22 Jan Bereavement During Pregnancy, Early Childhood and Psychosis Risk
MedicalResearch.com Interview with:
Prof. Kathryn M Abel
Professor of Psychiatry & Honorary Consultant Psychiatrist
University of Manchester and Honorary Senior Lecturer at the Institute of Psychiatry, London.
MedicalResearch.com: What are the main findings of the study?
Answer: The main study findings were that exposure of a mother to a severe psychological stress of losing a close family member up to either 6 months before conception or at any time during pregnancy did not increase risk of subsequent psychotic illness in the offspring. Secondly, we found during childhood, if a close family member died then, especially a sibling of the child or one of their parents, these children were at slightly increased risk of developing a psychotic illness later in life. This was most likely to happen following a sudden death especially suicide and in particular following suicide a psychotic mood disorder was more likely than other kinds of psychosis such as schizophrenia (although the risk of schizophrenia was also increased following suicide). This effect was not accounted for by having a family history of a psychotic illness or suicide.
MedicalResearch.com: Were any of the findings unexpected?
Answer: The lack of prenatal effect was unexpected although it was entirely consistent with the largest previous study to date which had found the same lack of effect of prenatal severe bereavement on schizophrenia or bipolar disorder risk. We were particularly interested to find that cause of death was important in predicting risk and that timing of exposure to a death in the close family in childhood was so important and consistently we find that the earlier in childhood this occurred, the greater the risks tended to be in later life.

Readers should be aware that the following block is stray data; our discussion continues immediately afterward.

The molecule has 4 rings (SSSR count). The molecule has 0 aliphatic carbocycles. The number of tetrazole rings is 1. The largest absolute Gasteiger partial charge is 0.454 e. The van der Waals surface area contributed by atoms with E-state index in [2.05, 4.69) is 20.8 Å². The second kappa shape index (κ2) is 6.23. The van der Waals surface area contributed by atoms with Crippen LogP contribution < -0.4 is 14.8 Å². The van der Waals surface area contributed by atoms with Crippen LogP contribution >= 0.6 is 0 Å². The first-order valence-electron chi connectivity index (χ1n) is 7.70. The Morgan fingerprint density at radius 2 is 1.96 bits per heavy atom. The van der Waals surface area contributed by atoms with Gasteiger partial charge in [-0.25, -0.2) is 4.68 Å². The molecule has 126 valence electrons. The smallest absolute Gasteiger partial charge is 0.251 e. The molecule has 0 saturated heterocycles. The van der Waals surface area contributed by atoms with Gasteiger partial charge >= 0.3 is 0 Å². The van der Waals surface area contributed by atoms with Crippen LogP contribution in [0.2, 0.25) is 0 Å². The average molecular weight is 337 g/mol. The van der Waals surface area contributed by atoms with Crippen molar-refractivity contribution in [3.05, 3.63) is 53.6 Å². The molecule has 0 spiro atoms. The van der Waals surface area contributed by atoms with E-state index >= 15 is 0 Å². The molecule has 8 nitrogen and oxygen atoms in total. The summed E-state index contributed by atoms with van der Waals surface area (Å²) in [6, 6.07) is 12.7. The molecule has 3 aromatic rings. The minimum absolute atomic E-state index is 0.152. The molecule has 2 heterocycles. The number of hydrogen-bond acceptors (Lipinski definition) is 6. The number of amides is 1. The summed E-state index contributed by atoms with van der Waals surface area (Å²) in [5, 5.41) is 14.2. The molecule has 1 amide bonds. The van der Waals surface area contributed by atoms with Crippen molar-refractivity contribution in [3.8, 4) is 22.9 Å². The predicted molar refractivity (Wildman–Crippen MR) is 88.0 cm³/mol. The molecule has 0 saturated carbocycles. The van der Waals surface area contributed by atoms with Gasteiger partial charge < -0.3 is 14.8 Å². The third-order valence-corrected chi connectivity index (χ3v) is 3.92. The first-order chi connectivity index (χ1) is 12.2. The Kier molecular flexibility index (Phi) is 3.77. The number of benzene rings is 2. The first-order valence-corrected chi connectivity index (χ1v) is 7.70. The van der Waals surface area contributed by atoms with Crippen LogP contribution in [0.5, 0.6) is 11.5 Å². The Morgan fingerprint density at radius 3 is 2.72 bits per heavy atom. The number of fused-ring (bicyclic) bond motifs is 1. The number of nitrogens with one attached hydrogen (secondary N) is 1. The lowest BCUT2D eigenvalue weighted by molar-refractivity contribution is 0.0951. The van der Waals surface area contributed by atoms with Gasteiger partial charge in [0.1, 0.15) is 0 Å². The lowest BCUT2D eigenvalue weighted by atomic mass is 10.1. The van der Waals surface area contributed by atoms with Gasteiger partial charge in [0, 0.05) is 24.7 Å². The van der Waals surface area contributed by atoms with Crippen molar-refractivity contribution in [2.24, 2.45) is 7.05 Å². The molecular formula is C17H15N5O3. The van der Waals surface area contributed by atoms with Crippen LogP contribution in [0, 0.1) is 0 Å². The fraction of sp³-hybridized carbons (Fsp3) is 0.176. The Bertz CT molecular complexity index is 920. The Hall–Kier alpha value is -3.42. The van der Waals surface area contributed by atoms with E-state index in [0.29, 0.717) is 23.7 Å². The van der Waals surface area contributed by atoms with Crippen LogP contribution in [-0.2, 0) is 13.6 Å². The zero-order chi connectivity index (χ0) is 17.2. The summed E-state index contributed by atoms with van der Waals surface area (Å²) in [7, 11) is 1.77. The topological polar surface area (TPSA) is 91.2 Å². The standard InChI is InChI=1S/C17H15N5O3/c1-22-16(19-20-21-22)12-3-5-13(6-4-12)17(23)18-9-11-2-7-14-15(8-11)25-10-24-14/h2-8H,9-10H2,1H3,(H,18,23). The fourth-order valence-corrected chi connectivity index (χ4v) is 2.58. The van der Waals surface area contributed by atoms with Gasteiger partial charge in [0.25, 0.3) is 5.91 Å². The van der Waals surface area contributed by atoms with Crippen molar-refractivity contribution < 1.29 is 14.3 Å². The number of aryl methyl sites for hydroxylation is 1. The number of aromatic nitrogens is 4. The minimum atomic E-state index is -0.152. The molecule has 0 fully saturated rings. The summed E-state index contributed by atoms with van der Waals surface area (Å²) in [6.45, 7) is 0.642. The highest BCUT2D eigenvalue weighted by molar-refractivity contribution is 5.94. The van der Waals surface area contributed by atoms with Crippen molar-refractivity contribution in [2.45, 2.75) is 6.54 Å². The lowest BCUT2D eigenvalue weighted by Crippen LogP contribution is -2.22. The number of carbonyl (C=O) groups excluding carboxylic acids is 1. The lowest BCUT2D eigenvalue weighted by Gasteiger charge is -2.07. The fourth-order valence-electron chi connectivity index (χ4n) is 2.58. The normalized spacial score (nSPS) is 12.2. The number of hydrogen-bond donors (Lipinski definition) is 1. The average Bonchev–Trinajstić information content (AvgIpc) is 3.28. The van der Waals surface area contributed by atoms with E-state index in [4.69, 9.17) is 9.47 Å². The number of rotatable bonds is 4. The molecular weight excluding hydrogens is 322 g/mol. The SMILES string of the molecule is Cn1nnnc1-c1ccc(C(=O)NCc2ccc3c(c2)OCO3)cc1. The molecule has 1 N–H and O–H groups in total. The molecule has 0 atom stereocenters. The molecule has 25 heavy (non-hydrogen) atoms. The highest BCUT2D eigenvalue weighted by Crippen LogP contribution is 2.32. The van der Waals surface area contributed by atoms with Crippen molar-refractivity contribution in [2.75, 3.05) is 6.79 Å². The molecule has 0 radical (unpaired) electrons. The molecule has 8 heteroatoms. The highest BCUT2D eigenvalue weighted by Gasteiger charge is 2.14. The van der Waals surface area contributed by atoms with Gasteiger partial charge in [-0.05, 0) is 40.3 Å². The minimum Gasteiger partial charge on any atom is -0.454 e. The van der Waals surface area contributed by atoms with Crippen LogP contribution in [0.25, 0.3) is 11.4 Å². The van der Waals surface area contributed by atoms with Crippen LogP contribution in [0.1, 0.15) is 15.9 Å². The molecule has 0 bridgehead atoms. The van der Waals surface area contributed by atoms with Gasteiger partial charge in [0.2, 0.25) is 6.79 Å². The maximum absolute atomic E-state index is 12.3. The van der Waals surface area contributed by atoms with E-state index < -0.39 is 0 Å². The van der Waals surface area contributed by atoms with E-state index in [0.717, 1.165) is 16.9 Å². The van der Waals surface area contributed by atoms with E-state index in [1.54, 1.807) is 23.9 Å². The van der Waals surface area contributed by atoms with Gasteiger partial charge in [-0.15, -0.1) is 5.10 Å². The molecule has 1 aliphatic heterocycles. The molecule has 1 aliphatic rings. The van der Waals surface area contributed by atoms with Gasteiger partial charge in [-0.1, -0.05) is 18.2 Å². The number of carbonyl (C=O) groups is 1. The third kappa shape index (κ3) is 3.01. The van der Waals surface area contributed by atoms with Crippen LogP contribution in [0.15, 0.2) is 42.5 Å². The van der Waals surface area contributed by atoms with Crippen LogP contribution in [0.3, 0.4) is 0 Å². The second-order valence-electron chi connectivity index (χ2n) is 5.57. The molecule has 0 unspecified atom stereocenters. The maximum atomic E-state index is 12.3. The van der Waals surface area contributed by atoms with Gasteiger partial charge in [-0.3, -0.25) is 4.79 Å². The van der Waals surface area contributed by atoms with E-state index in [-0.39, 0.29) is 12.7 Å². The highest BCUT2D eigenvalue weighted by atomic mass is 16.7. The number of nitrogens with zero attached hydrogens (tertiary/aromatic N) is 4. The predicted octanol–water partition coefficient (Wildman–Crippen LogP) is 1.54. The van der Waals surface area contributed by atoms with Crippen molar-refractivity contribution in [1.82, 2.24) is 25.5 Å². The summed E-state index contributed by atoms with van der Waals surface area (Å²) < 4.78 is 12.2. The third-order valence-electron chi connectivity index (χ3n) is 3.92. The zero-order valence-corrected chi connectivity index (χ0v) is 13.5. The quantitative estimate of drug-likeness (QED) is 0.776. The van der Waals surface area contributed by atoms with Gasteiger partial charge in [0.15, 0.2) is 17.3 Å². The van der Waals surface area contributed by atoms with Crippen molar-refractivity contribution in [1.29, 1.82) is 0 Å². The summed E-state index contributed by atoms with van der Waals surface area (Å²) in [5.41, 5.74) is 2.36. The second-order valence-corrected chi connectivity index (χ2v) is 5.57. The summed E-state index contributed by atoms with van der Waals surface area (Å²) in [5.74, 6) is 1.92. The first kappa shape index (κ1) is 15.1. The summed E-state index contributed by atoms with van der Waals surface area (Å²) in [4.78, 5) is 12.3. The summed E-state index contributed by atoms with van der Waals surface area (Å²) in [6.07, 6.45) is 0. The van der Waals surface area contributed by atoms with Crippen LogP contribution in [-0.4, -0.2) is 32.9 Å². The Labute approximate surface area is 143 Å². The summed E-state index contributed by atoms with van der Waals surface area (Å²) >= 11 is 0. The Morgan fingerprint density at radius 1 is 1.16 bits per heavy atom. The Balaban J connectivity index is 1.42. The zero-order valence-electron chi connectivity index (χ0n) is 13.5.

MedicalResearch.com: What should clinicians and patients take away from your report?
Answer: More thought is needed in supporting families and young children with experience of close family bereavement and in mitigating other known risk factors for psychosis such as bullying and social deprivation. It is likely that GPs can have a key role in helping to support bereaved children and families and in working closely with education and social care agencies to consider reducing the opportunity for exposure to other risks that might be avoided.
MedicalResearch.com: What recommendations do you have for future research as a result of this study?
Answer: More work is needed to understand mechanisms of risk but also of resilience in families in particular perhaps in families with a history of psychotic disorders. These findings should be replicated in other non-European populations. We cannot assume that animal models are likely to be salient to all human populations and circumstances.
K M Abel professor, H P Heuvelman doctoral student, L Jörgensen research associate, C
Magnusson professor, S Wicks postdoctoral research associate, E Susser professor, J Hallkvist postdoctoral research assistant, C Dalman associate professor